Found nature objects: Sand dollars
Found nature objects:
I have a collection of nature treasures that I keep on a nature table. Seedpods, stones, shells, leaves, etc.. When I can’t journal them right away, I leave them here until I’m ready.
My daughter came home with these sand dollars a while back.
Keeping a open mind
Sand dollars are fairly common where I live, and I’ve journaled them before. Instead of thinking that “I already know these ‘shells’ I don’t need to journal them” I keep an open mind so I can allow new discoveries to be made.
As my nature journaling practice continues to deepen over time, I keep an Beginner’s mind.
There are always new interesting discoveries to make–even with the most ordinary items.
Nature journal approach: keep it simple
Sand dollars have intricate details. I tried not to spend too much time trying to get the drawing “right” because my focus was on discovery rather than a perfect drawing.
I traced one sand dollar to get the shape and penciled in approximate location of the 5 leaf-like shapes. I sketched and zoomed into smaller areas to show the detail. This saves time so that I’m not putting that level of detail on the entire drawing.
I used words to describe things that were hard to draw. (It’s tough to draw a white object with fine textures with low contrast on a white page! )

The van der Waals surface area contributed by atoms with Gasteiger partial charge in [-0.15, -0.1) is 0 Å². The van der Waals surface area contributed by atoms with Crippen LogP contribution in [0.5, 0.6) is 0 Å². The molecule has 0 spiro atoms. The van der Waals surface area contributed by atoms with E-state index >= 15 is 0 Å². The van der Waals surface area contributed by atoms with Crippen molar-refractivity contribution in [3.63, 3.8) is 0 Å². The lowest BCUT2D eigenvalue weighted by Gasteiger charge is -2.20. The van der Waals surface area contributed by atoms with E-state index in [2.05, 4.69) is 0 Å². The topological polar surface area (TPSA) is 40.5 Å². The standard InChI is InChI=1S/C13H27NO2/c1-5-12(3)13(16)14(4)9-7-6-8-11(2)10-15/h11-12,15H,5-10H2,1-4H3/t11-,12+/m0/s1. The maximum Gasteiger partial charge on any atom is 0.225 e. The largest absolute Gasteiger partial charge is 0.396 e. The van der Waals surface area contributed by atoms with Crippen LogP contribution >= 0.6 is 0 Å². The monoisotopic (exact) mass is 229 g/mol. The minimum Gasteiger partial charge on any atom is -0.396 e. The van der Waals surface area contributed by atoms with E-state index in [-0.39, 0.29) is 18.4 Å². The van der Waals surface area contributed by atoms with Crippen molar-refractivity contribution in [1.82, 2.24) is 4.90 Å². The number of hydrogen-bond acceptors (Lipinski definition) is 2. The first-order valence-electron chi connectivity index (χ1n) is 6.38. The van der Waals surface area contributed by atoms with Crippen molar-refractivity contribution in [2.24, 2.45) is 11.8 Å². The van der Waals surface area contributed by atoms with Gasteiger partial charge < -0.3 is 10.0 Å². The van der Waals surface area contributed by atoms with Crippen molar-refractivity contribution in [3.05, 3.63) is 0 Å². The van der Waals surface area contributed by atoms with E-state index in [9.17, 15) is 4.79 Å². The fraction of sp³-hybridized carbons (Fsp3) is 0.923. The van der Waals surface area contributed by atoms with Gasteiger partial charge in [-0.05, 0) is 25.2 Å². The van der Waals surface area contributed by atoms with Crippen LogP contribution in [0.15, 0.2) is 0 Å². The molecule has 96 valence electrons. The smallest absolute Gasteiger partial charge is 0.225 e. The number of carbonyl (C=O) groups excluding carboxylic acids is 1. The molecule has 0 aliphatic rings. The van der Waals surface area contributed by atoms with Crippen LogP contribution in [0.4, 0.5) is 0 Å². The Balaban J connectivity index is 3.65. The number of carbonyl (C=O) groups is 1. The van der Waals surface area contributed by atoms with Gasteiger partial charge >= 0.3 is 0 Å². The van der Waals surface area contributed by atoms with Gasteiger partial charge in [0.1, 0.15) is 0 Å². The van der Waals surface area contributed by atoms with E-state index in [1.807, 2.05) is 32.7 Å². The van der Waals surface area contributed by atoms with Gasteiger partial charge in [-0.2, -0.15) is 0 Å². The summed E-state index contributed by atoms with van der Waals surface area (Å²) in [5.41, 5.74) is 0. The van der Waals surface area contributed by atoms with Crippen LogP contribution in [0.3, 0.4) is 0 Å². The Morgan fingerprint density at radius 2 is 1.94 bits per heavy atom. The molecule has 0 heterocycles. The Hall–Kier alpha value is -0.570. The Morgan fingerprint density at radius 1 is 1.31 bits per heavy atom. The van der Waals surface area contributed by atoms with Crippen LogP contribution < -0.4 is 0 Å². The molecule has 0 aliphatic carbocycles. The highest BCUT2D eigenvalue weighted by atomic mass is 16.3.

I like to use waterproof ink and watercolor. This time I added some of the sand that fell out of the hole.
These invertebrates (no backbone) are echinoderms, which means ‘spiny skin’. They are related to sea stars, sea cucumbers and sea urchins- all have 5-part symmetry, meaning their body is divided into 5 equal sections. Sand dollars are flat, and when alive covered with what looks like fine purplish hairs which make them look furry. The burrow in the sand and filter the ocean water for food. The white sand dollars found washed up on beaches, called ‘tests’ are dead sand dollars.
A cool discovery
On the flat underside, I noticed these groves radiating out from the central oral (mouth) opening— it looked like rivers from a satellite image!
Made me wonder why this pattern? I wish I examine a live sand dollar to make some connections.
Now, your turn!
So, what ordinary object that you have around the house can you examine with new eyes?
Describe what you see with words as well as numbers and sketches.
What questions arise? How do you feel when you are exploring it?
I’d love to hear!
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